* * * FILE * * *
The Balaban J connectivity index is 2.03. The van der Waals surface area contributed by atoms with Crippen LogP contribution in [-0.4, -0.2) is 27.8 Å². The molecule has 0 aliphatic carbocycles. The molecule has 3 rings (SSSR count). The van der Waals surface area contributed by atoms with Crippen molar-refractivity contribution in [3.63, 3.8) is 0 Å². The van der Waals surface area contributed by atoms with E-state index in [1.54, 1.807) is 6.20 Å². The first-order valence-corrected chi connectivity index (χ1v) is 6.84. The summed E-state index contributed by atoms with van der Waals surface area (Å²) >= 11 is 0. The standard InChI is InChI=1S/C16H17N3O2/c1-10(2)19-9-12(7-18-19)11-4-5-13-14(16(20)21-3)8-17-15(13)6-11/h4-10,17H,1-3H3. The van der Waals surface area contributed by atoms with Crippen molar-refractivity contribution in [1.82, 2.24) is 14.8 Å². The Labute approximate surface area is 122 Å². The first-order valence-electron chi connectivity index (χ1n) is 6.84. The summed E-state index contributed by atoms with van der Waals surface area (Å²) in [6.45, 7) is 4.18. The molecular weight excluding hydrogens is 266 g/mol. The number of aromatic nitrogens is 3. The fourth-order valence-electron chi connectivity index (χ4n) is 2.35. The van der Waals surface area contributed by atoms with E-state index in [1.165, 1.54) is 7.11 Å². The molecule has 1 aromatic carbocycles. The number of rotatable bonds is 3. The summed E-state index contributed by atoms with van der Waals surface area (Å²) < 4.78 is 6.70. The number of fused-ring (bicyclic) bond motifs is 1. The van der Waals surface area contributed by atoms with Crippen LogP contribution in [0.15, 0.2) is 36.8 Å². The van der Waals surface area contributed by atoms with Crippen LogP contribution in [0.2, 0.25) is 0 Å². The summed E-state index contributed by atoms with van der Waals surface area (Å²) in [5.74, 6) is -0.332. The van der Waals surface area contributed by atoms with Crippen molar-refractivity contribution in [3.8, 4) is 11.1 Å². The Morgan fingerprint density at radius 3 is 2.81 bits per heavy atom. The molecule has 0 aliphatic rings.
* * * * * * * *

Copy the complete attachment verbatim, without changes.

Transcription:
The Balaban J connectivity index is 2.03. The van der Waals surface area contributed by atoms with Crippen LogP contribution in [-0.4, -0.2) is 27.8 Å². The molecule has 0 aliphatic carbocycles. The molecule has 3 rings (SSSR count). The van der Waals surface area contributed by atoms with Crippen molar-refractivity contribution in [3.63, 3.8) is 0 Å². The van der Waals surface area contributed by atoms with E-state index in [1.54, 1.807) is 6.20 Å². The first-order valence-corrected chi connectivity index (χ1v) is 6.84. The summed E-state index contributed by atoms with van der Waals surface area (Å²) >= 11 is 0. The standard InChI is InChI=1S/C16H17N3O2/c1-10(2)19-9-12(7-18-19)11-4-5-13-14(16(20)21-3)8-17-15(13)6-11/h4-10,17H,1-3H3. The van der Waals surface area contributed by atoms with Crippen molar-refractivity contribution in [1.82, 2.24) is 14.8 Å². The Labute approximate surface area is 122 Å². The first-order valence-electron chi connectivity index (χ1n) is 6.84. The summed E-state index contributed by atoms with van der Waals surface area (Å²) in [6.45, 7) is 4.18. The molecular weight excluding hydrogens is 266 g/mol. The number of aromatic nitrogens is 3. The fourth-order valence-electron chi connectivity index (χ4n) is 2.35. The van der Waals surface area contributed by atoms with E-state index in [1.165, 1.54) is 7.11 Å². The molecule has 1 aromatic carbocycles. The number of rotatable bonds is 3. The summed E-state index contributed by atoms with van der Waals surface area (Å²) < 4.78 is 6.70. The number of fused-ring (bicyclic) bond motifs is 1. The van der Waals surface area contributed by atoms with Crippen LogP contribution in [0.15, 0.2) is 36.8 Å². The van der Waals surface area contributed by atoms with Crippen LogP contribution in [0.2, 0.25) is 0 Å². The summed E-state index contributed by atoms with van der Waals surface area (Å²) in [5.74, 6) is -0.332. The van der Waals surface area contributed by atoms with Crippen molar-refractivity contribution in [3.8, 4) is 11.1 Å². The Morgan fingerprint density at radius 3 is 2.81 bits per heavy atom. The molecule has 0 aliphatic rings.